- The Two Oceans marathon injects R672 million into the Cape Town and Western Cape economy annually.
- The Absa Cape Epic contributes more than R500 million to the South African economy on an annual basis.
- The Athletics South Africa Athletics Grand Prix Series conservatively generates R40 million, annually, to the South African economy.
- The Spar Women’s Challenge is the biggest female sporting event worldwide; attracting approximately 150 000 runners across South Africa.
- Ironman events hosted in 2018 in South Africa respectively contributed US$ 2.63 million on production activities in Port Elizabeth (full Ironman) and a total impact of US$ 3.16 million in Durban (half Ironman) (TREES, 2018).
Nomad Africa: How do you compare the level of sports tourism in South Africa versus other countries on the continent like Nigeria and Kenya?
Dr Esmarie Myburgh: Compared to South Africa sports tourism in Kenya isn’t as highly publicised as a travel package, whereas sport tourism in Nigeria is challenging due to security infrastructure, corruption, sport management challenges and lack of experience in bidding and hosting mega-events.
Nomad Africa: What percentage of the tourism industry does sports based tourism constitute in South Africa?
The UNWTO underscore the major opportunities presented by sport-related tourism for both mature and emerging destinations, and further acknowledge ‘international sports tourism as being one of the primary reasons for this global growth in tourism’. Sport tourists include visitors to a destination for the primary purpose of participating, viewing or celebrating sport. Unfortunately, there is a lack of statistics in South Africa to show what percentage of the sports based tourism contributes to the overall tourism industry.
Nomad Africa: In general, how successful has sports based tourism been in South Africa??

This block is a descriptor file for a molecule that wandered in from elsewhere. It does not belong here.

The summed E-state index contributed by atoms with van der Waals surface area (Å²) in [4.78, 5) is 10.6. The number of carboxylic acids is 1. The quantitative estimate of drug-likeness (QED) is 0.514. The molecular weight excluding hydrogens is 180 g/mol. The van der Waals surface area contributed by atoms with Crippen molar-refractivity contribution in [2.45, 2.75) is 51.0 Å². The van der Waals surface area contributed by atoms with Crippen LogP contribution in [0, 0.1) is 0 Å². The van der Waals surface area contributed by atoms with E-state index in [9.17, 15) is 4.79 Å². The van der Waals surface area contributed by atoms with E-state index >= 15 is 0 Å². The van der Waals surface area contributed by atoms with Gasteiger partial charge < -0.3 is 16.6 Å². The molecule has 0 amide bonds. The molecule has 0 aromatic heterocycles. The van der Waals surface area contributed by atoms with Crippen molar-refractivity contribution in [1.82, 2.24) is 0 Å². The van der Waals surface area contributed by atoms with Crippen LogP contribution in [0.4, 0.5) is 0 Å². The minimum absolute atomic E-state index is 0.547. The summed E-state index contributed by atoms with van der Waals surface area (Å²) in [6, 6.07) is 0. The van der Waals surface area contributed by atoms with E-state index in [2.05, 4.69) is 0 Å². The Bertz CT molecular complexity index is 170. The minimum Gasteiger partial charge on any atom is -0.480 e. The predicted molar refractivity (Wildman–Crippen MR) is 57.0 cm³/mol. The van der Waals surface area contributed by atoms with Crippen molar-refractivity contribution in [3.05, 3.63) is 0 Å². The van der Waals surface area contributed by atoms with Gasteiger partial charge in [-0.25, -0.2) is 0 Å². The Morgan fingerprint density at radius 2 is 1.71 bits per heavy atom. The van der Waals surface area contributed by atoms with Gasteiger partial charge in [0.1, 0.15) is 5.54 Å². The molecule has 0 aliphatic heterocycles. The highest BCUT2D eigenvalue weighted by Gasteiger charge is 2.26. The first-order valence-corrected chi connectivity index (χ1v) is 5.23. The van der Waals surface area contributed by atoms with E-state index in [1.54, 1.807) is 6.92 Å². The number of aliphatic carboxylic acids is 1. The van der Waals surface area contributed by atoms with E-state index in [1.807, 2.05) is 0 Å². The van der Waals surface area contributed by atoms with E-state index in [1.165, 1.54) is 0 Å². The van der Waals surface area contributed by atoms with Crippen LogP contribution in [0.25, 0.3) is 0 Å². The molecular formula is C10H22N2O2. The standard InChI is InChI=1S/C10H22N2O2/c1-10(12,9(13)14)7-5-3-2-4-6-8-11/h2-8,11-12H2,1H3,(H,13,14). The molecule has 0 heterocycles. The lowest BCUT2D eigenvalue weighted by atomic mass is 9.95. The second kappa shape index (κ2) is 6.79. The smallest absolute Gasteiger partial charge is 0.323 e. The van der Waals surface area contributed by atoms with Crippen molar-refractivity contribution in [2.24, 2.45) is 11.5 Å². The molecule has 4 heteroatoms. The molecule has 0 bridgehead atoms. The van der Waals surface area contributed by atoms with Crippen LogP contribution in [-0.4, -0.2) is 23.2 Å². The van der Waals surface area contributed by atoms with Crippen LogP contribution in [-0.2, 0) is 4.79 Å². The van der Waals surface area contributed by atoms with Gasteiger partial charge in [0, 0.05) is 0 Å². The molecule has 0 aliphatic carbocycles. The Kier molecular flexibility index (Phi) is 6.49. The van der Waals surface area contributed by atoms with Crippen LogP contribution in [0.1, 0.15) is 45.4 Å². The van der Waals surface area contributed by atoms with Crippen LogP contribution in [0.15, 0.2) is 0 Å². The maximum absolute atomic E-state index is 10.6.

Dr Esmarie Myburgh: Sport tourism can be seen as one of the fastest growing segments within the South African tourism industry. It is also seen as a viable segment that can help South Africa achieve its tourism goals of reaching 21 million annual international arrivals in the country by 2030 as proposed by President Cyril Ramaphosa.
In 2012 South Africa was named the World’s leading sports tourism destination at the World Travel Awards. South Africa has proven that it can host major events. The country also has a significant infrastructure footprint, world-class facilities, a fantastic climate, diverse landscapes and friendly people. Mega events such as the 2010 Fifa World Cup was the catalyst for social and infrastructure development, while annual sporting events ensure a sustainable flow of tourism to different locations and venues across the country. Sport events are also ideal to curb seasonality and spread tourism to locations which are not normally viewed as tourism
Sport tourism has also become an integral part of promoting and branding South Africa to a global market. With messages such as “Participate in the oldest marathon in the world”, “Take part in the most beautiful race in the world” etc.
Nomad Africa: What have been the challenges like in developing sports tourism as sustainable tourism in South Africa in general?
Dr Esmarie Myburgh: The FIFA World Cup was a major boost for South Africa’s international reputation, but rather than focusing solely on bidding and hosting similar mega events it becomes more important that South Africa hosts ongoing sustainable events across all sporting codes. Annual events across different sporting codes will lead to tourism growth and a larger economic impact.